The following account is difficult to read. It refers to a culture of brutality and dominance among Arab men and boys, one that has a long pedigree and has proven particularly prevalent in Islamic societies.
Until the late 20th century, open discussion of such matters in the West was prevented by the taboo against overtly sexual topics, especially where they concerned sexual deviance. More recently, after the era of sexual liberation began, a different taboo emerged in the new culture of Politically Correct Multiculturalism. The new rules might be summed up in a single commandment: “Thou shalt not speak ill of any social customs in non-Western cultures.” Thus the prevalence of pederasty in the Arab world was hushed up.
In recent years, due in part to the decade-long involvement of Western troops in Afghanistan, information about the Afghan custom of “dancing boys” — in which adult men take pretty pre-pubescent boys as their catamites — has gradually percolated into Western consciousness. But similar practices in the Arab world have remained more occluded.
Our Russian correspondent Russkiy, who is now fluent in Arabic, has undertaken the arduous task of translating part of sociological treatise on homosexuality in Iraq that was written by a renowned Iraqi scholar in the 1960s. It reveals a male society that resembles the deformed culture found among men in Western prisons.
Nowadays, with an Islamic Reformation well underway throughout the Arab world, entire nations are effectively being converted into giant open-air prisons.
Homosexuality in Iraq and Saudi Arabia
When one visits websites or watches recorded discussions of proponents of Islamic Sharia, one cannot but notice a strong focus on morality in the Western world, or rather the lack thereof. The discussions normally revolve around women not being covered up appropriately, or the presence of homosexuals in public view, or both issues at the same time.
Recently I visited a Saudi atheist discussion forum found on Paltalk. The participants in the discussion deliberated on the issue of homosexuality in Saudi Arabia. Some surprising numbers were discussed. One person in the forum argued that if Saudi rulers don’t do something quickly to address the problem, 100% of the male population will be homosexuals. The reason given for this was that level of sexual frustration amongst Saudi men had reached unprecedented levels. It was mentioned that in the past the problem didn’t exist for the following reasons:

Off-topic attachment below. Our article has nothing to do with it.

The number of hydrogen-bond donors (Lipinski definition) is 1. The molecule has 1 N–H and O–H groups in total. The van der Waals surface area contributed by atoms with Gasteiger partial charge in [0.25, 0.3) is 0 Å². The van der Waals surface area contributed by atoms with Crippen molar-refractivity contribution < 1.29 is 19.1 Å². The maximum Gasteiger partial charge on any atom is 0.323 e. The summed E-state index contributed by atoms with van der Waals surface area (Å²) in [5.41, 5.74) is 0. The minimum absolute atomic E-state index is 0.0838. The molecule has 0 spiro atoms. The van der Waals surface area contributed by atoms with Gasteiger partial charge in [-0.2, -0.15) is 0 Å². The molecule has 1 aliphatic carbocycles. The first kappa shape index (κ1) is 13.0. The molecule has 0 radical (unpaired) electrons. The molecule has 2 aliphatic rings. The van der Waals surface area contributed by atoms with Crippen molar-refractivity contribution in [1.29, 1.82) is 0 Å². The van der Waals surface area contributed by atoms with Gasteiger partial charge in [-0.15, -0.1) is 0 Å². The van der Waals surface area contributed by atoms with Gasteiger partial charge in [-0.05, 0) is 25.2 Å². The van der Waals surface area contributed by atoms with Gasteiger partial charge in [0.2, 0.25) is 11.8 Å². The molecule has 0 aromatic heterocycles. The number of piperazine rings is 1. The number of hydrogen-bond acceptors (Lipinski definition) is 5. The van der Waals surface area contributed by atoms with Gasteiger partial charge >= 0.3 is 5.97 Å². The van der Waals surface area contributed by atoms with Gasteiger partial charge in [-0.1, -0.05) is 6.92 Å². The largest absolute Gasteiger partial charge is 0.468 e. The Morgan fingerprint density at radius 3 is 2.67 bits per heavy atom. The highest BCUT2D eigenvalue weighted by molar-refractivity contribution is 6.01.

- Early marriages for both men and women
- Availability of slaves
At the beginning of King Feisal’s reign (1964-75) slavery was abolished as a result of Western pressure. Since then, due to social changes in the kingdom, the age of marriage has slowly increased. Pornographic material easily available through the Internet has been a big factor in exciting the young male population of Saudi Arabia without allowing any release.
This discussion reminded me of something I read in a book entitled Studies in the Nature of Iraqi Society written by the celebrated Iraqi professor of history and sociology Ali al-Wardi and first published in 1965. I have translated a section of the book that deals with precisely the issue discussed by the Saudis in the forum. My explanatory notes appear in square brackets.
The following translated excerpt begins on page 322 under the heading “Homosexuality in the Cities”:
The reality is that custom of homosexuality was widespread in the Iraqi cities during the period of Ottoman rule. It is possible to explain this phenomenon by the following:
- The street upbringing — as we discussed, the kids on the streets considered homosexuality (active as opposed to passive) a symbol of domination and took pride in it. They would refer to it as “breaking of an eye”. The active participant in the act felt that he had subdued the passive participant by “breaking his eye” and shaming him with it continuously. Often as the result of that, the dominated boy would develop a personality disorder, causing him to feel inferior in the eyes of his peers, who would in turn take advantage and pick on him.
And when the children grew up, that habit remained with many of them. It is not uncommon to see grown men take pride in and brag of such things in a similar manner to what they were used to in their childhood. Because of this, a phenomenon known as “cramp” had spread amongst the common people. It refers to taking revenge on someone by trapping and binding, then raping him. The “cramped” person might have remained his entire life with a “broken eye” [the author implies social infamy and personality disorders which resulted from the act]. As for the perpetrator of the cramping, he takes pride in what he has done. I personally know a person — he now has attained prominence in society — who used to head a gang for perpetrating cramping. It is thought that he still takes pride in the former “glory” of his.
- Prevalence of Hijab [by Hijab, in this case, the author implies gender segregation as currently practiced in the Kingdom of Saudi Arabia, and not just the hair covering] — it has been scientifically proven that the percentage of homosexuals in any society is proportional to the extent of gender segregation in that society. This is of course quite natural, as a human being is instinctively drawn towards contact and enjoyment of the opposite sex. Therefore if for whatever reason it happens that members of the opposite sex was separated from him, he will start trying to substitute for that contact by relations with the same gender. This is what causes some men, in societies where gender segregation is prevalent, to copulate with adolescent boys, due to their resemblance to women, until appearance of a beard, at which point they would be left alone.